Heald College was known as Heald’s Business College when it was established in 1863 by Edward Payson Heald. My experience with the venerable institution began when I started teaching evening classes for the school’s Electronic Engineering Technology degree courses at its San Francisco campus in 1981.
In 1981, Heald was known as Heald Colleges – and was made up of campuses named “Heald Institute of Technology” and “Heald Business College.” It was also in 1981 that the principal owner of Heald Colleges, Dr. James Deitz, converted the business to a nonprofit educational institution.
In 1988, Heald Colleges celebrated its 125th year of existence with a fund-raiser at San Francisco’s famed Fairmont Hotel. That is where I learned that Heald Colleges had more than a million living alumni in the state of California alone. Among the tens of thousands of famous alumni were restaurateur Victor “Trader Vic” Bergeron; San Francisco Chronicle publisher and De Young Museum founder Michael H. de Young; former San Francisco mayor George Christopher; Transamerica, Bank of Italy, and the Bank of America founder A. P. Giannini; and former Santa Cruz, CA mayor and Santa Cruz Beach Boardwalk developer Fred Swanton.
Heald Colleges alumni were well-established in every walk of life, and well-respected members of their communities.
Heald Colleges was a well-managed, reputable educational institution whose faculty and staff worked as family. From 1981 through 2005, Heald Colleges’ faculty and staff staged annual week-long conferences where everyone got together and exchanged ideas on making the educational process more efficient and effective for students, faculty and staff. Heald Colleges endeavored to make each campus’ faculty and staff a part of the community they served.
In 2001, Heald Colleges changed its name to Heald College (dropping the “s”) as it merged its Heald Institute of Technology and Heald Business College campuses. It was in that year that the distinguished Heald logo was developed. Heald was undergoing a series of management changes in an attempt to modernize and cope with new ways of educating people and running a business.
I served on the Heald College team that prepared the school for accreditation by the Accrediting Commission for Community and Junior Colleges of the Western Association of Schools and Colleges (WASC). Heald College’s credentials were impeccable as was the quality of its staff, faculty, and students. Heald College’s student population was especially well-qualified and among the best candidates for learning in their respective fields of study.
At this time, Heald College had a total of 12 campuses: ten in California, one in Portland (Oregon), and one in Honolulu (Hawaii).
Around the year 2002, Heald College started encountering serious financial problems that led to a series of changes in management and its structure. As each new management team failed to turn the school’s financial situation around, the Board of Trustees brought in a new team that was worse than the previous one. The school’s owners made their final fatal move when they decided to sell the school.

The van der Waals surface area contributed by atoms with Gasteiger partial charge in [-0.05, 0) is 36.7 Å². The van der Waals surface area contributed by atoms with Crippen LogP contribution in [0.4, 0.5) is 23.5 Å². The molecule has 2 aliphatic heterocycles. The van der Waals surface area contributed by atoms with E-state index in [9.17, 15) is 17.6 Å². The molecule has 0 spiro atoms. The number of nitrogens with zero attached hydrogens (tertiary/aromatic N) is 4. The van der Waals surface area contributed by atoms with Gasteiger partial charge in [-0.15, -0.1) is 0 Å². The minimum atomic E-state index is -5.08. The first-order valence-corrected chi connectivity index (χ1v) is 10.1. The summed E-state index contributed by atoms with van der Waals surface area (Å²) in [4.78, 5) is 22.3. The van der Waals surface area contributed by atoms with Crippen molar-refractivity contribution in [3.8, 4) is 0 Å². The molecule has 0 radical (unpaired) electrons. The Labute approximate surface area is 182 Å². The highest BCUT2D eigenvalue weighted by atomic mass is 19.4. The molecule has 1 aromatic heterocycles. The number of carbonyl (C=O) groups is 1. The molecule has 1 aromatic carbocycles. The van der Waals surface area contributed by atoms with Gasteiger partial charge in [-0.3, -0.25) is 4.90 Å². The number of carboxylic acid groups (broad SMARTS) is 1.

In 2007, Heald College was sold to Palm Ventures of Connecticut, a private investor group whose objective was to “flip” the business – fix it up, make it look good, and then sell it for a profit. Palm Ventures took Heald out of its nonprofit status, making it a for-profit business. It was also in this year that I decided to quit teaching at the school and enjoyed a “retirement” fete. But the school – its staff and faculty – and I kept in touch.
In 2009, Palm Ventures sold the apparently “financially thriving” Heald College to Corinthian Colleges, Inc., a 24-year-old Santa Ana, California business. With this event, everyone at Heald College should have known that their institution was doomed.
Many questioned the credentials of the people at Corinthian Colleges, Inc. who took over the management of Heald. While Corinthian was growing leaps and bounds, it was at the time being investigated by California’s Attorney General for improper student recruitment practices.
Heald’s student population doubled under Corinthian – but faculty members began to voice their concern about the poor quality of those students. Meanwhile, Corinthian survived the Attorney General’s charges in 2007 by paying a measly $6.5 million fine without admitting any wrong-doing. In that year, Corinthian pulled in $1 billion in revenues. By 2012, Heald College’s student population doubled and Corinthian continued to rake in money.
But Corinthian’s end was nearing. In 2013, the Securities and Exchange Commission began an investigation of Corinthian’s student recruitment practices and job placement claims. This was followed by a lawsuit filed by California’s Attorney General against Corinthian for the same malpractices. In the same year, the Department of Education started investigating Corinthian for the same issues and began making it difficult for Heald students to obtain financial aid.
What followed is history.
By mid-2014, Corinthian began to realize that it would not be able to wiggle out of its cases the same way it did in 2007. Corinthian begged to be allowed to sell some of its schools (including Heald College) while shuttering others. And when it couldn’t find any buyers for the schools it was allowed to sell, Corinthian collapsed.
Corinthian decided to just lie down and die – and it did.
But so did the venerable Heald College.